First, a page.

When I decided to take on doing a triathlon this year, I was seriously terrified. That whole swimming thing was really freaking me out. I felt so unsure. My fear of water was very real and very terrifying. But, I had put it out there and made it a goal. I don’t like not hitting my goals.
So, I signed up for a swim class and felt like a fish out of water. I was diligent in my attendance of this class and slowly but surely, I became confident in the pool. I was even enjoying myself! I took the next step of participating in an indoor triathlon to get the feel of being in a competitive situation.
Everything was going great.
Then, on a super hot day a few weeks ago, Brette suggested we go swim in the lake. I froze.
I knew I had to face open water. The tri coming up in August is not in a pool for pete sake, it’s in a lake. I had to practice, but I was scared.
That day, I stood in the water for a good 10 minutes just staring at it, trying to talk myself into actually swimming. I finally had to countdown from 5. The following thoughts went through my head as I plunged my non-wetsuit clad body into the water.
- “Holy sheet it’s cold.”
- “I can’t see anything but green muck – clearly there is a monster in here waiting to eat me!”
- “Is that a weed? Eww!”
- “Will I see fish? Will they nibble on my flesh? AHH!”
- “I can’t do this. I can’t do this.”
I flailed around for about 5 minutes, while doing 2 mini-laps where I could still touch the bottom. My heart rate was sky high and I really wanted to cry. I took myself back to the beach and waited for Brette. I was mad, embarrassed and still a bit terrified. How the hell was I going to do a triathlon?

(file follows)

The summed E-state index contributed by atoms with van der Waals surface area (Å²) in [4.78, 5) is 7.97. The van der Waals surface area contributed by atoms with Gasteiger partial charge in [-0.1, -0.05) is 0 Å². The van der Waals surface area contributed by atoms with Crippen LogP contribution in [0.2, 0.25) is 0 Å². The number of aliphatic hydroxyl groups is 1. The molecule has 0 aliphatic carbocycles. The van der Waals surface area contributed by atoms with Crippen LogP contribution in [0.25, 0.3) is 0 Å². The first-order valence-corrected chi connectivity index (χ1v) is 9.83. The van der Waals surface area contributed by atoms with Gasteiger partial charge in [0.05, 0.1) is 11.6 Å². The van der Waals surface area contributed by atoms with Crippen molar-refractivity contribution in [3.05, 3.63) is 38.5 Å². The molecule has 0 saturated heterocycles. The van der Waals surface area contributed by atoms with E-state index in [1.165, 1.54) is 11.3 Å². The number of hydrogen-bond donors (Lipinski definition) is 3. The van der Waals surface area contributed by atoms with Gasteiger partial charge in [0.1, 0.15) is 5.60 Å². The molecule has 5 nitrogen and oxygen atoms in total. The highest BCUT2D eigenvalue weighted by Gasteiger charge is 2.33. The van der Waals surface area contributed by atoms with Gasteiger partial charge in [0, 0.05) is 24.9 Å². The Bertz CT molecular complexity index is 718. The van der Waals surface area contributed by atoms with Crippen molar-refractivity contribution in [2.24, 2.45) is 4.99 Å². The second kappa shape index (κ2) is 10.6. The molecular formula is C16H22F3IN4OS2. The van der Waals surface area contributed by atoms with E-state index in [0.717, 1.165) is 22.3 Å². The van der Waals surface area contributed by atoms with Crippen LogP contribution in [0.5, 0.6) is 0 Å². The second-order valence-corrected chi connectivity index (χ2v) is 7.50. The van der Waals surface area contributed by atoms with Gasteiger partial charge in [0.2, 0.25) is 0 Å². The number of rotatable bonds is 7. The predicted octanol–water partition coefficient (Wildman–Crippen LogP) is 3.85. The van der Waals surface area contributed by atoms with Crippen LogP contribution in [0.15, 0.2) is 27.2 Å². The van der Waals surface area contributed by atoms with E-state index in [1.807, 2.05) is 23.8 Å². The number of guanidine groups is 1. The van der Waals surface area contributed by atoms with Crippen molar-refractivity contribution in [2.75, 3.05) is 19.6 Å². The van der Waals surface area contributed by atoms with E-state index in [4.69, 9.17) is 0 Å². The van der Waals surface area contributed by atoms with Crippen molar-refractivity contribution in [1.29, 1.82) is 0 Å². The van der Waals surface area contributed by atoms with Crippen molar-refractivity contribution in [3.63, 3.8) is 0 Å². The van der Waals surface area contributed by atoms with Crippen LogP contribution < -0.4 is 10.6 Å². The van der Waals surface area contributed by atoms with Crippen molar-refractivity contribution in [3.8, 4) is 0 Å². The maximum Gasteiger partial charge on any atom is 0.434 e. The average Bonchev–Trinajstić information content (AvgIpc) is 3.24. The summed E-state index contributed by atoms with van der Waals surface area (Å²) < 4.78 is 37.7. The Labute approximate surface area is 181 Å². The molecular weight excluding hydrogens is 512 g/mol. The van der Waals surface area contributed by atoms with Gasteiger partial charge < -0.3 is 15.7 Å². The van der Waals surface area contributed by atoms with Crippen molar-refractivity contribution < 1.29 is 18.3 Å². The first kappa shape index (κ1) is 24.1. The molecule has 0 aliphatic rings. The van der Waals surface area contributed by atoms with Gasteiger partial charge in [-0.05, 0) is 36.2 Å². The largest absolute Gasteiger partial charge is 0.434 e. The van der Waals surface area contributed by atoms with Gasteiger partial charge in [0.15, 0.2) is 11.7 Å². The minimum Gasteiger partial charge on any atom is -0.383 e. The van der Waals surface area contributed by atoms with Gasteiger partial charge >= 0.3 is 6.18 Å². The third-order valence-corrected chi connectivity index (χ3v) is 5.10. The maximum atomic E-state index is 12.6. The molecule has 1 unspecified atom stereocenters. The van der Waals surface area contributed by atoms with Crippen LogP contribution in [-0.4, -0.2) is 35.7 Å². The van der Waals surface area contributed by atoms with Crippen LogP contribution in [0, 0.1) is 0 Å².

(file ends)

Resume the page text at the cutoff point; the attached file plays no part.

Fast forward 2 weeks.
Last night, I swam across the entire lake. Twice.
This lake to be exact.
It’s 600 yards each way, so I swam 1,200 total yards in open water. Without panicking. Without drowning.
So, what happened in two weeks? I was so bummed after that first attempt. I went to the pool a couple of times and reminded myself that I can, in fact, swim and swim for long distances without issue. After that, I turned on the mental game. I started visualizing myself swimming in the lake, breathing easy, staying steady and even enjoying myself. I visualized often.
The following week, Brette and I went back to the lake. Lake Nokomis started open water swims on Tuesday nights where you can swim all the way across – from beach to beach. They have lifeguards out on kayaks. Tons of people came out – most of which were decked out in wet suits and clearly training for a race. Brette opted to swim across and I stayed in the bay. It was super windy and choppy, which made me nervous. Staying closer to shore, I talked to a ton of people who had came out to swim. These people gave me calm. Swimming was not big deal to them. Certainly if they all had figured out how to do this, I could too. I swam 3 laps along the buoys without a problem. I vowed to myself that the following week, I would swim across the lake and back. All week, I visualized doing it. I gave myself pep talks. Brette gave me pep talks. By the time we got there on Tuesday, I felt like I had already done it. I hoped right in and off I went, like it was no big deal.
I stayed steady and calm. I stopped every now and again to make sure I was going straight (I never was), looked around, and then kept going. I stopped once I got to the other side, took a breather and talked to a number of swimmers. At that point I was so giddy and down right excited to swim back. Again, I stayed steady and calm and enjoyed my time in the water. I learned to work with both my body and my mind to conquer the open water. Who am I?
I am a swimmer.